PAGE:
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The Truth Behind the PWC Bans at Lake Powell, Mead, and Mohave

Why The National Parks Service is banning older PWC models, and what it means for riders.

January 30, 2013
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Brakes vs Off-Throttle Steering

There’s been some rumblings within the PWC community of late regarding the banning of personal watercraft from three, frequently visited western lakes designated as national parks — Powell, Mead, and Mohave. And like most stories, much of what you read is true…and much of what you read isn’t.

Yes, it’s true that the National Park Service is banning PWC from these lakes, but the ban is on older models only — carbureted two-strokes that don’t meet 2006 emissions standards. Any four-stroke model, as well as two-strokes that feature direct injection, are still allowed to use their craft on the lakes just as before, as they meet the requirements. Again, that’s worth restating, as plenty of people seem to be missing it — four-stroke models, as well as fuel-injected two-strokes — can continue to be enjoyed on Lakes Powell, Mead, and Mohave just as before. Any suggestion to the contrary is a fallacy.

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Yet another truth is that, while the ban may seem like a new reaction and threat to personal watercraft usage, in reality it’s one we’ve known about for a full decade. The ban on Powell has been scheduled to go into effect on January 1, 2013 since all the way back in 2003. That’s when the NPS actually first declared that PWC must meet the coming ’06 emissions standards. The agency immediately, however, added a caveat. Implementation of the ban would be delayed till January ’13 to lessen the impact on PWC owners who use these areas and give them time to take the appropriate steps.

To me, that sounds like the NPS gave enthusiasts holding onto their aging models a decade-long heads-up to upgrade to a modern four-stroke PWC…something manufacturers have been trying to figure out how to do for years.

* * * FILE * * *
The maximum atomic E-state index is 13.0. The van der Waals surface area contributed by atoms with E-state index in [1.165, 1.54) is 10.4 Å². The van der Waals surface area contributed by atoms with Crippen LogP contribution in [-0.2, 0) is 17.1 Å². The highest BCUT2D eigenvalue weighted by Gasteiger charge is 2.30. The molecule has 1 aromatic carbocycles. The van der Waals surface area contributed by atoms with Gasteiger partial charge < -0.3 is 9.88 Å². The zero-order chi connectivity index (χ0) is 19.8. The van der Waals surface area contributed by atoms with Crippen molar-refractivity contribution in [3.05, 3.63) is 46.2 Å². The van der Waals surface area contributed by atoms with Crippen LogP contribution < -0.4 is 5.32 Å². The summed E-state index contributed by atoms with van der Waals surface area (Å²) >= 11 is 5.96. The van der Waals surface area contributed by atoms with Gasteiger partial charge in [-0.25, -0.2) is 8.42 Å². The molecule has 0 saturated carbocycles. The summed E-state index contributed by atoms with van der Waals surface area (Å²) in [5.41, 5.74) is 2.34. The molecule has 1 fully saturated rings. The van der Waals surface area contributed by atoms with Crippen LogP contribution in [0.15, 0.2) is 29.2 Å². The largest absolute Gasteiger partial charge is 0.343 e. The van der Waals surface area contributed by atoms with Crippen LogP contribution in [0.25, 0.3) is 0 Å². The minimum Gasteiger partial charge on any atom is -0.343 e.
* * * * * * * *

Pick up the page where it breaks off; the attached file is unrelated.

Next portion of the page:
But are those models really worthy of a ban? There remains much debate about just how much pollution is caused by a two-stroke personal watercraft engine. Critics paint a dire picture of Exxon Valdez proportions, supporters note plenty of faulty science being used to support the claims. It’s an argument we didn’t win a decade ago, and with four-strokes now firmly entrenched, one that nobody seems really willing to revisit now. What really stirs the pot for PWC supporters, however, is that two-stroke outboards — craft that also fail to meet those same emissions standards — have thus far been allowed to stay.

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That’s discouraging for many in the PWC community, especially the American Watercraft Association’s Chris Manthos. In a recent interview, Manthos noted that his predecessors at the AWA put up their best fight at the time, but had limited resources. He also notes the PWC community, and in some ways the entire powersports community, failed to stand together as one united force in support. Think he’s got a point, or at least want to make sure it’s a fairer fight the next time around? Join theAmerican Watercraft Association (www.awahq.org). If you’re a PWC enthusiast, these are the guys defending your right to ride, and they could certainly use the support.

I probably skew more toward the environmental side than a lot of my counterparts in the industry. I think there’s a lot that can be done to clean up the water, the air, and the planet in general, and I think we should all be willing to make some sacrifices to get the job done. But I’m also all for fairness, and making rational decisions based on sound information. And so far I’m not convinced that PWC were anything but the easiest kid to pick on at the playground.

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